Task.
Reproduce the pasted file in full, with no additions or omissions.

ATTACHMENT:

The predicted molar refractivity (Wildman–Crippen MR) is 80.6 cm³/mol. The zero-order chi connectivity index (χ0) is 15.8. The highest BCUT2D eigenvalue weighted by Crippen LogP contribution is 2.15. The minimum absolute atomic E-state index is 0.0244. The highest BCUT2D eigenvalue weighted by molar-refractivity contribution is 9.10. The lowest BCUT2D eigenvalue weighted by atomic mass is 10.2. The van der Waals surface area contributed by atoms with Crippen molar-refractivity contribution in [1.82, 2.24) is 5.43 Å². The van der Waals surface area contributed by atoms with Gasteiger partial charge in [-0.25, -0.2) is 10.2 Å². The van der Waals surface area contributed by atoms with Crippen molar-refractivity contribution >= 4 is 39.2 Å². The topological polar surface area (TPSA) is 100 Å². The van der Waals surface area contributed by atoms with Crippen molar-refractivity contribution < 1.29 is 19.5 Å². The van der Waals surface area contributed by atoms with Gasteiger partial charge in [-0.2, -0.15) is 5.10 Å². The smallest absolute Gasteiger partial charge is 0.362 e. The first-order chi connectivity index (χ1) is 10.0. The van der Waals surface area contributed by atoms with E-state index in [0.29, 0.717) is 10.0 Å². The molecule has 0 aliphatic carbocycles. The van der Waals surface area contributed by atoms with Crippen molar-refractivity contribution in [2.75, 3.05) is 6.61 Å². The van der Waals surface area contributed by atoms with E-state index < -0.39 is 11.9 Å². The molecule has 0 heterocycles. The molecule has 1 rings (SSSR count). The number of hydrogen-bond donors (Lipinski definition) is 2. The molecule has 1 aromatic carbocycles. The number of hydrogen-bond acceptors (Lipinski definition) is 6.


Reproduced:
The predicted molar refractivity (Wildman–Crippen MR) is 80.6 cm³/mol. The zero-order chi connectivity index (χ0) is 15.8. The highest BCUT2D eigenvalue weighted by Crippen LogP contribution is 2.15. The minimum absolute atomic E-state index is 0.0244. The highest BCUT2D eigenvalue weighted by molar-refractivity contribution is 9.10. The lowest BCUT2D eigenvalue weighted by atomic mass is 10.2. The van der Waals surface area contributed by atoms with Crippen molar-refractivity contribution in [1.82, 2.24) is 5.43 Å². The van der Waals surface area contributed by atoms with Gasteiger partial charge in [-0.25, -0.2) is 10.2 Å². The van der Waals surface area contributed by atoms with Crippen molar-refractivity contribution >= 4 is 39.2 Å². The topological polar surface area (TPSA) is 100 Å². The van der Waals surface area contributed by atoms with Crippen molar-refractivity contribution < 1.29 is 19.5 Å². The van der Waals surface area contributed by atoms with Gasteiger partial charge in [-0.2, -0.15) is 5.10 Å². The smallest absolute Gasteiger partial charge is 0.362 e. The first-order chi connectivity index (χ1) is 10.0. The van der Waals surface area contributed by atoms with E-state index in [0.29, 0.717) is 10.0 Å². The molecule has 0 aliphatic carbocycles. The van der Waals surface area contributed by atoms with Crippen molar-refractivity contribution in [2.75, 3.05) is 6.61 Å². The van der Waals surface area contributed by atoms with E-state index < -0.39 is 11.9 Å². The molecule has 0 heterocycles. The molecule has 1 rings (SSSR count). The number of hydrogen-bond donors (Lipinski definition) is 2. The molecule has 1 aromatic carbocycles. The number of hydrogen-bond acceptors (Lipinski definition) is 6.